Carpe Diem: The Meaning of Semper Fi
Whether you are a Marine or not, most Americans know the term "Semper Fi." The Semper Fi meaning is abbreviated from the Latin phrase "Semper Fidelis." The phrase and the Semper Fi meaning have been wholeheartedly adopted by the U.S. Marine Corp. A Latin term meaning "always faithful," is proudly proclaimed by the Marine Corp, this motto is displayed on the eagle symbol of the Marines. Always faithful is part of the heartfelt phrase that is enjoined into a Marine's total life.
Carpe Diem is a Latin phrase that means "seize the day." It is one of the most popular phrases in history. This phrase has been said by many people such as Horace, Ralph Waldo Emerson, and John Lennon. Carpe Diem is used to motivate people to seize everyday moments and make the best out of them. The meaning of this phrase can be interpreted as "make sure you don't miss your opportunity because time can pass quickly". Carpe Diem: has been said by many throughout history like Ralph Waldo Emerson and John Lennon in order to motivate people to seize everyday moments and make the best out of them.
Semper Fi is a greeting that Marines exchange with each other in brotherhood, whether in training, on the war field, or just as a term of encouraging each other. Where did the Latin phrase come from, what is its history?
Its earliest use was symbolized throughout Europe on many family coats of arms. From 1369 to the present, many European towns and cities have this motto emboldened on coats of armor associated with generational families, especially family members who served during wartime eras.
Naturally, as European colonists migrated to America during the 1600s, Latin phrases also followed, including the Semper Fidelis coat of arms symbols and mottos. Latin was once considered part of the romance language in Europe.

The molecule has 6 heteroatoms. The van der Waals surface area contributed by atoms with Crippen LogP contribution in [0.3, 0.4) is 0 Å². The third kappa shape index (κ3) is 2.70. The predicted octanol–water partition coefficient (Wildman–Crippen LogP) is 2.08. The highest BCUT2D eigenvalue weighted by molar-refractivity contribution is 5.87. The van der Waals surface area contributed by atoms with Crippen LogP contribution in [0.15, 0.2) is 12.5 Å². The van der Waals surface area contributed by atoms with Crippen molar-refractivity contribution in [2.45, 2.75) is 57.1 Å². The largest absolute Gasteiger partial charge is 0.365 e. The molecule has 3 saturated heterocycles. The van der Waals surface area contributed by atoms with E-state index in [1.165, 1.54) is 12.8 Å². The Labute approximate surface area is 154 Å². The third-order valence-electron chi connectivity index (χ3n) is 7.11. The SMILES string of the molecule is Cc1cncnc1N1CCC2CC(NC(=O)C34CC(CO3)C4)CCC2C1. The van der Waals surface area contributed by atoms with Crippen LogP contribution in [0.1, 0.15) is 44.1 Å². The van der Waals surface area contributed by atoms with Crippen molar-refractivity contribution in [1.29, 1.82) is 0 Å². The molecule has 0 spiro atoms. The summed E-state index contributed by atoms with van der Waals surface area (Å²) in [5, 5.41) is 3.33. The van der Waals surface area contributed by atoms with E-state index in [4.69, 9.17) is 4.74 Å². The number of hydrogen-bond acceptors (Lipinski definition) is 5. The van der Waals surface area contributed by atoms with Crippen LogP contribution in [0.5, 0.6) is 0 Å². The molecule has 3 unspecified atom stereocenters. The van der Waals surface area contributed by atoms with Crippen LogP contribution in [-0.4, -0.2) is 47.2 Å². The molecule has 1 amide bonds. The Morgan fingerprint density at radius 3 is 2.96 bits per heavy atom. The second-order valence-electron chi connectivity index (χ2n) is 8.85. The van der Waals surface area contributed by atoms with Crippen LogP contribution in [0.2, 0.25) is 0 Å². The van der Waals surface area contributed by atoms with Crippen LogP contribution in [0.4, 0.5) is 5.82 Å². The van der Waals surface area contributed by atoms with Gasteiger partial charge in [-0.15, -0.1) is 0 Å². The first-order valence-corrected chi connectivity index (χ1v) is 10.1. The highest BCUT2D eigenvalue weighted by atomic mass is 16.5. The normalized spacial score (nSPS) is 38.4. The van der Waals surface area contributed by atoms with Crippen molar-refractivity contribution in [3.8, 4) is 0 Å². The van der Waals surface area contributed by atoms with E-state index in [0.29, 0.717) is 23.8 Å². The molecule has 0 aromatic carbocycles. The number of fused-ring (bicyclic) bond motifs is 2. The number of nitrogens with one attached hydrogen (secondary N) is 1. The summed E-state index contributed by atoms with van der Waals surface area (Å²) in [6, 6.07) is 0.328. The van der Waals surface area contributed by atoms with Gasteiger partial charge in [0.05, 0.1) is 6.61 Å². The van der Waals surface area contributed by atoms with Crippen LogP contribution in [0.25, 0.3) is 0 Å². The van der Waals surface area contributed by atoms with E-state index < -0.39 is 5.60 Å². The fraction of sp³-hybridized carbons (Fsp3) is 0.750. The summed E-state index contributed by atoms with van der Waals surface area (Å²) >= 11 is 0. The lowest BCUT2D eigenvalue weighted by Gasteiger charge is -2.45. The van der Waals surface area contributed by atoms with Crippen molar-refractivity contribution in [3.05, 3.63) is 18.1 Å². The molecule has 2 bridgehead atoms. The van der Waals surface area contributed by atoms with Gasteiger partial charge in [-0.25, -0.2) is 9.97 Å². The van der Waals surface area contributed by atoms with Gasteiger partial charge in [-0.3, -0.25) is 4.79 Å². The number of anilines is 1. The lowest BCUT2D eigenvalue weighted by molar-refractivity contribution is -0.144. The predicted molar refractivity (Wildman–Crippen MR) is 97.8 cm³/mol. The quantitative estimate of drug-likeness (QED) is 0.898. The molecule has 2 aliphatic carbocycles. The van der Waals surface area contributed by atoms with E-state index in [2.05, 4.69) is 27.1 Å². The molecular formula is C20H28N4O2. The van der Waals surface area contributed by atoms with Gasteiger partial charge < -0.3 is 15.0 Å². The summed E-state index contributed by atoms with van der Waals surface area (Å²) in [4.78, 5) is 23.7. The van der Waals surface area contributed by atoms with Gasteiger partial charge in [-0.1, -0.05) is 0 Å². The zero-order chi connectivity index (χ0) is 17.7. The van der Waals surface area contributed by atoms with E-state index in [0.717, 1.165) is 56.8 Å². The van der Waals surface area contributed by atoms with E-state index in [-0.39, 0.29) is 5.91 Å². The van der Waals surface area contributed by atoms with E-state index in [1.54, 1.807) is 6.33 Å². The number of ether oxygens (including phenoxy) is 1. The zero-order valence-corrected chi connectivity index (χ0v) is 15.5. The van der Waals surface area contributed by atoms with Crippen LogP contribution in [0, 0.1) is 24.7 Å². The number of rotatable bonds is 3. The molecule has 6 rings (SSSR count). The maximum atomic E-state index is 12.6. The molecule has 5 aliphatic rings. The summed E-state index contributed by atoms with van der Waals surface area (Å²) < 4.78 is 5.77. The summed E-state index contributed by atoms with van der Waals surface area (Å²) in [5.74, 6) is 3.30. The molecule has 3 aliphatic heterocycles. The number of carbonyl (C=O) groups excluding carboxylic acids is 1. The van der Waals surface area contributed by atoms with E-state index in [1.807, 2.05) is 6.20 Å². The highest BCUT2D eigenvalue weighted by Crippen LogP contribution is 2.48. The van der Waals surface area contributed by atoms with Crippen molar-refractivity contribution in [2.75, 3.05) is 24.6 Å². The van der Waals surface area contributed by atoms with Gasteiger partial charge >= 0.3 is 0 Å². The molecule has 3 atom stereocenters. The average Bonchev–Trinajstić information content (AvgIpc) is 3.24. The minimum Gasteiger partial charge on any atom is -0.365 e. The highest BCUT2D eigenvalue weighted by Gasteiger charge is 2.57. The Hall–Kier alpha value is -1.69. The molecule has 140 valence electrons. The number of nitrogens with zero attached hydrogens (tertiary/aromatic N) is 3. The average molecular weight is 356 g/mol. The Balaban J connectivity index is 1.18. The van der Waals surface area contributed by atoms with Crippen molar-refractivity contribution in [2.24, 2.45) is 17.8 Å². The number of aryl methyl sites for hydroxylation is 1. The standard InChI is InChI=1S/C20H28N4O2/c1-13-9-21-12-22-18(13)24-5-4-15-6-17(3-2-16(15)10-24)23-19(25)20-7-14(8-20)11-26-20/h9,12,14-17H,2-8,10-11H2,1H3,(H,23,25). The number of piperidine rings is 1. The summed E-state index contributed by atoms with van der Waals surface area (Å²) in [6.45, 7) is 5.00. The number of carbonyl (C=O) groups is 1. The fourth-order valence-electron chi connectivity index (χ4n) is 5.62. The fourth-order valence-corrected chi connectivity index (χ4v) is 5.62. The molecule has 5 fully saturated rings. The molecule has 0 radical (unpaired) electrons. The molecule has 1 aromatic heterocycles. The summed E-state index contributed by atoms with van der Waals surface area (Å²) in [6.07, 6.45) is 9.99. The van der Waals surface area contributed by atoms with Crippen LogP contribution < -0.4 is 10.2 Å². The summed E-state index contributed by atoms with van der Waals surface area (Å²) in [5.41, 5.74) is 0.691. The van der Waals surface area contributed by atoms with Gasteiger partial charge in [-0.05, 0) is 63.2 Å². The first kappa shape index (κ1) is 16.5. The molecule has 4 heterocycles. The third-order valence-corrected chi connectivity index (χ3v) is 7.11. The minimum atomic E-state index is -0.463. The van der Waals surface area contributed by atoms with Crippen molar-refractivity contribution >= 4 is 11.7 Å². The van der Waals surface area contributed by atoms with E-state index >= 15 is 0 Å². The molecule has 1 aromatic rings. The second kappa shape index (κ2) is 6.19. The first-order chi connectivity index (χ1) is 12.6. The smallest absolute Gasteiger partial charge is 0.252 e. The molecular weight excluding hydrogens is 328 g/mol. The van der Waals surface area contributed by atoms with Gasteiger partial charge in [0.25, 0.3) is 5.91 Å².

Many of its phrases are modern phrases we use quite often in everyday language. Recognizable phrases are used in nearly every part of our educational system, the legal system, literature, the U.S. monetary dollar bill, and more. For example (yes, this is Latin also), Latin terms we use often include words or terms like "vice versa," "et cetera," "per se," and "carpe diem."
The United States Marine Corps adopted the motto "Semper Fidelis" in 1883. It was introduced and chosen due to Colonel Charles McCawley. Colonel McCawley was a dedicated and celebrated Commander of the Marine Corps.
Also, in the same year, songwriter John Phillip Sousa composed a marching song titled Semper Fidelis. He dedicated the song to the Marine Corp because he was the bandleader for the U.S. Marine Corps
U.S. Marine historians are not fully clear on why Commander McCawley chose Semper Fidelis as its leading motto. It is noted that Semper Fidelis was associated with the commander who preceded McCawley - . Commander Jacob Zeilin. Zeilin worked on designing uniforms for the Marines that at a glance symbolized honor..
Commander Zeilin wanted a uniform that also exemplified an insignia of dignity and strength. As the Commander of the Marine Corps during the early 1800s, Zeilin floated the suggestion of the phrase Semper Fidelis, as well as the present-day insignia of an eagle, a globe, and an anchor.
The Marine Corps has had two previous mottos for the Corps. But it was not until Commander McCawley took command did the Semper Fidelis slogan take hold. To the Commander and other leaders, Semper Fidelis represents a term meaning honor forever which became the spirit of the phrase.
This is the story floating around and the Marines are sticking to it! Presently, the Semper Fi meaning and greeting remains the motto tradition of the Corps which corpsmen extend to each other and what a civilian may say back to a Marine.
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